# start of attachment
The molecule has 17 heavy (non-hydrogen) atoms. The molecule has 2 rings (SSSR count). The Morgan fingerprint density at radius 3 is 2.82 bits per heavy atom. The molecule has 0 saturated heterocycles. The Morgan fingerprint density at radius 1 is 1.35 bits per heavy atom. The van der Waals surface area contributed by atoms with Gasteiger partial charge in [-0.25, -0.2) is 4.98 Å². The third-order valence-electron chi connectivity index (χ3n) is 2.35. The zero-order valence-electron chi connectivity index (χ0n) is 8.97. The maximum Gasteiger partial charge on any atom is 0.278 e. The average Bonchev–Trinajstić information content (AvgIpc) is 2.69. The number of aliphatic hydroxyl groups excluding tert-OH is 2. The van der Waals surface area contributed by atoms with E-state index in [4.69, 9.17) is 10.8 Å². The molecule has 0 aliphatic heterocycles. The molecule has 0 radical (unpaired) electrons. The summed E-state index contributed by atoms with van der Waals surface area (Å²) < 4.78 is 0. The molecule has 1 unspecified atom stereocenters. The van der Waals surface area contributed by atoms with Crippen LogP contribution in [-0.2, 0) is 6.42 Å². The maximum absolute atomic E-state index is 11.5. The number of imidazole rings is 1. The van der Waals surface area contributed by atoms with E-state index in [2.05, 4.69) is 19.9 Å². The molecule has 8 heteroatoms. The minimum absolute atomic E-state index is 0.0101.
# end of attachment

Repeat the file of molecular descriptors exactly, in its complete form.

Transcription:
The molecule has 17 heavy (non-hydrogen) atoms. The molecule has 2 rings (SSSR count). The Morgan fingerprint density at radius 3 is 2.82 bits per heavy atom. The molecule has 0 saturated heterocycles. The Morgan fingerprint density at radius 1 is 1.35 bits per heavy atom. The van der Waals surface area contributed by atoms with Gasteiger partial charge in [-0.25, -0.2) is 4.98 Å². The third-order valence-electron chi connectivity index (χ3n) is 2.35. The zero-order valence-electron chi connectivity index (χ0n) is 8.97. The maximum Gasteiger partial charge on any atom is 0.278 e. The average Bonchev–Trinajstić information content (AvgIpc) is 2.69. The number of aliphatic hydroxyl groups excluding tert-OH is 2. The van der Waals surface area contributed by atoms with E-state index in [4.69, 9.17) is 10.8 Å². The molecule has 0 aliphatic heterocycles. The molecule has 0 radical (unpaired) electrons. The summed E-state index contributed by atoms with van der Waals surface area (Å²) < 4.78 is 0. The molecule has 1 unspecified atom stereocenters. The van der Waals surface area contributed by atoms with Crippen LogP contribution in [-0.2, 0) is 6.42 Å². The maximum absolute atomic E-state index is 11.5. The number of imidazole rings is 1. The van der Waals surface area contributed by atoms with E-state index in [2.05, 4.69) is 19.9 Å². The molecule has 8 heteroatoms. The minimum absolute atomic E-state index is 0.0101.